IIE Networker - Fall 2005

Table of Contents for the Digital Edition of IIE Networker - Fall 2005

IIE Networker - Fall 2005
Contents
Message from Allan E. Goodman
Up Front: The International Education Diary
Study Abroad for Students of Color
Programmatic Diversity Versus Unplanned Information Flows
Nurturing Leadership and Social Change: The Mission of the Ford Foundation International Fellowships Program
Study Abroad
Study Abroad
Africa
Australia
Science and Engineering
Students with Disability
The Browser: Index of Advertisers
IIE Networker - Fall 2005 - IIE Networker - Fall 2005
IIE Networker - Fall 2005 - Cover2
IIE Networker - Fall 2005 - 3
IIE Networker - Fall 2005 - Contents
IIE Networker - Fall 2005 - 5
IIE Networker - Fall 2005 - 6
IIE Networker - Fall 2005 - Message from Allan E. Goodman
IIE Networker - Fall 2005 - Up Front: The International Education Diary
IIE Networker - Fall 2005 - 9
IIE Networker - Fall 2005 - 10
IIE Networker - Fall 2005 - 11
IIE Networker - Fall 2005 - 12
IIE Networker - Fall 2005 - 13
IIE Networker - Fall 2005 - 14
IIE Networker - Fall 2005 - 15
IIE Networker - Fall 2005 - Study Abroad for Students of Color
IIE Networker - Fall 2005 - 17
IIE Networker - Fall 2005 - 18
IIE Networker - Fall 2005 - 19
IIE Networker - Fall 2005 - 20
IIE Networker - Fall 2005 - 21
IIE Networker - Fall 2005 - 22
IIE Networker - Fall 2005 - 23
IIE Networker - Fall 2005 - 24
IIE Networker - Fall 2005 - 25
IIE Networker - Fall 2005 - 26
IIE Networker - Fall 2005 - 27
IIE Networker - Fall 2005 - Programmatic Diversity Versus Unplanned Information Flows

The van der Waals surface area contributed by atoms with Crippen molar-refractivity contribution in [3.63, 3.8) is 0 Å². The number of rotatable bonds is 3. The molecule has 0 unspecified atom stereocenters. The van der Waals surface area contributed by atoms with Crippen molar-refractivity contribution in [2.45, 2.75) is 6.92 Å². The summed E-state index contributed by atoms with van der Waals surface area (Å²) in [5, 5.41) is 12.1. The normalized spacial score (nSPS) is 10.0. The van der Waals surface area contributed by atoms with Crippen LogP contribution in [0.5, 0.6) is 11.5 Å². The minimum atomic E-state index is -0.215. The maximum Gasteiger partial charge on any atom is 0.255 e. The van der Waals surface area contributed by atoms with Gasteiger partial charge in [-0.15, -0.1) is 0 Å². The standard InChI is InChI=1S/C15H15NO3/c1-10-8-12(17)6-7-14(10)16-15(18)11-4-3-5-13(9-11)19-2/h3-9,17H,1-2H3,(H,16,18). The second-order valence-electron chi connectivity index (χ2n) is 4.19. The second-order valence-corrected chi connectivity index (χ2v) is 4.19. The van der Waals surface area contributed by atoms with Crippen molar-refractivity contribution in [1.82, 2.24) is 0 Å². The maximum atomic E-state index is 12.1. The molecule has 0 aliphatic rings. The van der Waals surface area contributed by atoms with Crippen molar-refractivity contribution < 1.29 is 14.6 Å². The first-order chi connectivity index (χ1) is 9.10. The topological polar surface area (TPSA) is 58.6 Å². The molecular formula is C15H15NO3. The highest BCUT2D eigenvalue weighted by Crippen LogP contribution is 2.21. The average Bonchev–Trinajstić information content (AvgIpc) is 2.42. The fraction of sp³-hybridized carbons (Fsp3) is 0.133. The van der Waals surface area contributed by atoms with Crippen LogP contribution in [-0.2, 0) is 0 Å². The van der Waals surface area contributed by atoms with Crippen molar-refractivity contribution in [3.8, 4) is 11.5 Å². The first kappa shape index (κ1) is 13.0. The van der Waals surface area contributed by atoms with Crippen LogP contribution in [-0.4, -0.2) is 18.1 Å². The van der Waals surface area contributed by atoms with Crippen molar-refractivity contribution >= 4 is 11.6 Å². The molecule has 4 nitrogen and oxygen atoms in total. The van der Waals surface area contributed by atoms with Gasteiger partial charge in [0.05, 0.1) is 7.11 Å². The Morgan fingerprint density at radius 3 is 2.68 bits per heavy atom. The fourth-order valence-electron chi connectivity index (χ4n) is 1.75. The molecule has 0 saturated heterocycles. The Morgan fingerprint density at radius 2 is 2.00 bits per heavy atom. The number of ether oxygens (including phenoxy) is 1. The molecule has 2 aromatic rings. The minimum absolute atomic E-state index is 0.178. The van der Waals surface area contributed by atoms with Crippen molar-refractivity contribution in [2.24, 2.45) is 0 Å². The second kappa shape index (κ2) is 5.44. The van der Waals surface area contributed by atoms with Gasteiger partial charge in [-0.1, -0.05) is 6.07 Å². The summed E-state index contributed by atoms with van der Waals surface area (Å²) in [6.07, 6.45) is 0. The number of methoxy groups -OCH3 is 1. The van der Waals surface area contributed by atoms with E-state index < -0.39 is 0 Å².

IIE Networker - Fall 2005 - 29
IIE Networker - Fall 2005 - 30
IIE Networker - Fall 2005 - 31
IIE Networker - Fall 2005 - Nurturing Leadership and Social Change: The Mission of the Ford Foundation International Fellowships Program
IIE Networker - Fall 2005 - 33
IIE Networker - Fall 2005 - 34
IIE Networker - Fall 2005 - 35
IIE Networker - Fall 2005 - Study Abroad
IIE Networker - Fall 2005 - 37
IIE Networker - Fall 2005 - 38
IIE Networker - Fall 2005 - Study Abroad
IIE Networker - Fall 2005 - 40
IIE Networker - Fall 2005 - 41
IIE Networker - Fall 2005 - Africa
IIE Networker - Fall 2005 - 43
IIE Networker - Fall 2005 - Australia
IIE Networker - Fall 2005 - 45
IIE Networker - Fall 2005 - 46
IIE Networker - Fall 2005 - 47
IIE Networker - Fall 2005 - Science and Engineering
IIE Networker - Fall 2005 - 49
IIE Networker - Fall 2005 - 50
IIE Networker - Fall 2005 - 51
IIE Networker - Fall 2005 - Students with Disability
IIE Networker - Fall 2005 - 53
IIE Networker - Fall 2005 - 54
IIE Networker - Fall 2005 - 55
IIE Networker - Fall 2005 - 56
IIE Networker - Fall 2005 - The Browser: Index of Advertisers
IIE Networker - Fall 2005 - 58
IIE Networker - Fall 2005 - Cover3
IIE Networker - Fall 2005 - Cover4
https://www.nxtbook.com/nxtbooks/naylor/IIEB0212
https://www.nxtbook.com/nxtbooks/naylor/IIED0112
https://www.nxtbook.com/nxtbooks/naylor/IIED1112
https://www.nxtbook.com/nxtbooks/naylor/IIEB0112
https://www.nxtbook.com/nxtbooks/naylor/IIEB0211
https://www.nxtbook.com/nxtbooks/naylor/IIEB0111
https://www.nxtbook.com/nxtbooks/naylor/IIEB0210
https://www.nxtbook.com/nxtbooks/naylor/IIEB0110
https://www.nxtbook.com/nxtbooks/naylor/IIEB0209
https://www.nxtbook.com/nxtbooks/naylor/IIEB0109
https://www.nxtbook.com/nxtbooks/naylor/IIEB0208
https://www.nxtbook.com/nxtbooks/naylor/IIEB0108
https://www.nxtbook.com/nxtbooks/naylor/IIEb0207
https://www.nxtbook.com/nxtbooks/naylor/IIEB0107
https://www.nxtbook.com/nxtbooks/naylor/IIEB0206
https://www.nxtbook.com/nxtbooks/naylor/IIEB0106
https://www.nxtbook.com/nxtbooks/naylor/IIEB0205
https://www.nxtbookmedia.com